PALM BEACH GARDENS, Fla. -- He was absolutely scorching PGA National, well on his way to a score that had never been threatened on the property, when he stood over his second shot to the par-5 18th green, fully aware of the history at stake.
The normal play from about 250 yards would have been to hit a 3-wood safely on the green, likely in the back, and then take a two-putt birdie and get out.
But PGA Tour Brian Harman was having none of that kind of decision making Friday during the second round of the Honda Classic.
He was 9 under par on the par-70 course, which meant an eagle at the home hole would mean a piece of PGA Tour history: a 59.
"Obviously, I was trying to do the magic number,'' Harman said, smiling.
So he took out a hybrid, hoping to hit it closer to the hole. The ball came up short in a bunker, from where he nearly holed the shot for the eagle. He then missed the 5-foot putt for birdie, "settling'' for 61 -- which beat the tournament and course record by three strokes.
"I was a little hot that I missed that 5-footer, but at the same time, I was really aggressive with that bunker shot,'' he said. "Thinking back, I probably shouldn't have been, but whatever. … I saw where Davis [Love] had shot 64 yesterday and just thought, 'How did he shoot 64 out here, this place is so hard.'"
That has certainly been PGA National's reputation.
Last year it ranked as the hardest venue on the PGA Tour outside of the major championships, playing to an average of 2.55 strokes over par. Rory Sabbatini's winning total was 9 under par for 72 holes. Harman got to that number in one round. And he's not even leading.
Tom Gillis, with a 64, finished at 132, 8 under, and was joined by Justin Rose, who has shot consecutive 66s. Rory McIlroy, who has a chance to go to No. 1 in the world with a victory, added a 67 to his opening 66 and is a stroke back, along with Dicky Pride. Harman is tied for fifth, two strokes back.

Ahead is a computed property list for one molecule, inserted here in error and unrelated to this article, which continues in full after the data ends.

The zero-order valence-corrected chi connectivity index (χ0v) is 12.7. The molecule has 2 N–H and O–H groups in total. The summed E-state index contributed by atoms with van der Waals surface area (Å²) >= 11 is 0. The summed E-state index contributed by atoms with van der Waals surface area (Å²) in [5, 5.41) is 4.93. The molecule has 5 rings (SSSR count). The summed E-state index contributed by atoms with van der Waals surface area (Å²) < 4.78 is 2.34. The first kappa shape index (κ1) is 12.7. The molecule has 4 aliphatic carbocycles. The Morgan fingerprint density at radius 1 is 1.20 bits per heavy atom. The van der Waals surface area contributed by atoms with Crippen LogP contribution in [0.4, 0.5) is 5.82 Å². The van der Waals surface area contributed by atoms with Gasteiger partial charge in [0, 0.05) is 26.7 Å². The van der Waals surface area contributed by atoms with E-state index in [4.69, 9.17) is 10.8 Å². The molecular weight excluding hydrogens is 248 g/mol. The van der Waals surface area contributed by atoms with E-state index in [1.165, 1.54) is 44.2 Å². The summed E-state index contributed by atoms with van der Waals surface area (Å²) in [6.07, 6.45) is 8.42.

A resident of St. Simons Island, Ga., Harman, 25, wasn't even on the Nationwide Tour last year. He played the developmental circuit three times but spent the majority of his year competing on a mini-tour called the eGolf Tour, finishing 10th on the money list.
That got him a few pats on the back but no status on the Nationwide Tour pecking order. He had to go through the PGA Tour's Qualifying Tournament, where he tied for eighth to earn status for this year.
Coming into this week, Harman had made the cut in four of five tournaments, with his best finish a tie for 20th at the AT&T Pebble Beach National Pro-Am. Earlier this week, he was an alternate in the Honda field, but got in when players withdrew.
And after an opening-round 73, Harman figured he was playing to make the cut.
But he came out firing, playing the first three holes in 4 under. After shooting 29 on the first nine, he made a birdie at the 11th to get to 7 under for his round. He bogeyed the 12th, but then made three straight birdies at Nos. 14 through 16.
"This is probably one of the hardest golf courses we play all year, and just to have a chance to do something special like that is really humbling and it's really cool,'' he said.
Only five players in PGA Tour history have shot 59 -- Al Geiberger (1977, Memphis); Chip Beck (1991, Las Vegas), David Duval (1999, Bob Hope), Paul Goydos (2010, John Deere) and Stuart Appleby (2010, Greenbrier).
A college star at Georgia and a former Walker Cup team member, Harman is just 5-foot-7 and barely 150 pounds.
"I won't be dunking a basketball anytime soon,'' he said. "I don't get too wrapped up in it. I hit it far enough. I can hit one a little further when I want to. Some guys are always going to be able to hit it past me.''
Harman was asked if he's ever shot a better score, anywhere. He couldn't remember -- although you'd think he would.
"Yeah, this would probably be the best round that I played in at least as far as I can remember,'' he said.
As McIlroy said: "A 61 on this golf course is pretty impressive. A 61 on any golf course is impressive.''
Bob Harig covers golf for ESPN.com. He can be reached at BobHarig@gmail.com.